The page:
Nanobubbles Kill or Modify Cells

Photo: Nanobubbles in cells

The unique use for tunable plasmonic nanobubbles developed in the Rice lab of Dmitri Lapotko shows promise to replace several difficult processes now used to treat cancer patients, among others, with a fast, simple, multifunctional procedure.

The research was carried out at Rice by biochemist Lapotko, research scientist and lead author Ekaterina Lukianova-Hleb and undergraduate student Martin Mutonga, with assistance from the Baylor College of Medicine (BCM), Texas Children’s Hospital and the University of Texas.

Plasmonic nanobubbles that are 10,000 times smaller than a human hair cause tiny explosions. The bubbles form around plasmonic gold nanoparticles that heat up when excited by an outside energy source – in this case, a short laser pulse – and vaporize a thin layer of liquid near the particle’s surface. The vapor bubble quickly expands and collapses. Lapotko and his colleagues had already found that plasmonic nanobubbles kill cancer cells by literally exploding them without damage to healthy neighbors, a process that showed much higher precision and selectivity compared with those mediated by gold nanoparticles alone, he said.

The new project takes that remarkable ability a few steps further. A series of experiments proved a single laser pulse creates large plasmonic nanobubbles around hollow gold nanoshells, and these large nanobubbles selectively destroy unwanted cells. The same laser pulse creates smaller nanobubbles around solid gold nanospheres that punch a tiny, temporary pore in the wall of a cell and create an inbound nanojet that rapidly “injects” drugs or genes into the other cells.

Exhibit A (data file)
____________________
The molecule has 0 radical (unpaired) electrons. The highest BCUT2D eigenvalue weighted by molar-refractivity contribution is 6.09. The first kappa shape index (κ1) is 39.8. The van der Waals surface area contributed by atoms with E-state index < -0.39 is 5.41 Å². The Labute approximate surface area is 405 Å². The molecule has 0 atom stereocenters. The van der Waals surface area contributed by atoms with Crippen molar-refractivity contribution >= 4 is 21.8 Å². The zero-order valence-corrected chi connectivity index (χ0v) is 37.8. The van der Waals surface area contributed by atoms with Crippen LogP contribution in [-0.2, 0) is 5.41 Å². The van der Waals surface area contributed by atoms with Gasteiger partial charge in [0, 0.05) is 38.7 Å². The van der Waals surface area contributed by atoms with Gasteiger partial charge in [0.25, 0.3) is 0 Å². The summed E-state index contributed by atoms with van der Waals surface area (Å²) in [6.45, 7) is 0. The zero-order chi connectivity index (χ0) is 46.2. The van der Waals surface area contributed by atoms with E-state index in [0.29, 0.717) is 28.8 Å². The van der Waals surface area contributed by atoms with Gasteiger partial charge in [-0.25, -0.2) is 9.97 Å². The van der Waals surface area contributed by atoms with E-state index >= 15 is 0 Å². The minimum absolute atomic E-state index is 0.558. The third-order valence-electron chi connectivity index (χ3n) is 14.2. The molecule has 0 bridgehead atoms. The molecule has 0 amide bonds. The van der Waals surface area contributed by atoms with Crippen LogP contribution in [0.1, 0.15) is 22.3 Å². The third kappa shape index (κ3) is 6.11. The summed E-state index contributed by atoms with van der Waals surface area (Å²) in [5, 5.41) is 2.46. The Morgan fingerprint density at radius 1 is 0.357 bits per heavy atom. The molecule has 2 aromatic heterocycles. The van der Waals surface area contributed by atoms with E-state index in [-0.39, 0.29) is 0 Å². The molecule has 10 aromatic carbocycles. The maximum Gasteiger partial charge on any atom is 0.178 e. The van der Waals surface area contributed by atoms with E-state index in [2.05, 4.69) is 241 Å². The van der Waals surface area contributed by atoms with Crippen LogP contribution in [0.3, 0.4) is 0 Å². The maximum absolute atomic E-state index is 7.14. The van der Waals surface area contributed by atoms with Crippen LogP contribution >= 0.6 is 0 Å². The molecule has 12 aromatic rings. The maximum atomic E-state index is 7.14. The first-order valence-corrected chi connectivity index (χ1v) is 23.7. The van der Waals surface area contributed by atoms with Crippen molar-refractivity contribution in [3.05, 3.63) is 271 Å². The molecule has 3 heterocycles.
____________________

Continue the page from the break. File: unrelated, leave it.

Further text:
In their experiments, Lapotko and his team placed 60-nanometer-wide hollow nanoshells in model cancer cells and stained them red. In a separate batch, they put 60-nanometer-wide nanospheres into the same type of cells and stained them blue.

After suspending the cells together in a green fluorescent dye, they fired a single wide laser pulse at the combined sample, washed the green stain out and checked the cells under a microscope. The red cells with the hollow shells were blasted apart by large plasmonic nanobubbles. The blue cells were intact, but green-stained liquid from outside had been pulled into the cells where smaller plasmonic nanobubbles around the solid spheres temporarily pried open the walls.

Plasmonic nanobubble technology promises “a method of doing multiple things to a cell population at the same time,” said Malcolm Brenner, a professor of medicine and of pediatrics at BCM and director of BCM’s Center for Cell and Gene Therapy, who collaborates with the Rice team. “For example, if I want to put something into a stem cell to make it turn into another type of cell, and at the same time kill surrounding cells that have the potential to do harm when they go back into a patient — or into another patient — these very tunable plasmonic nanobubbles have the potential to do that.”; Source: Rice University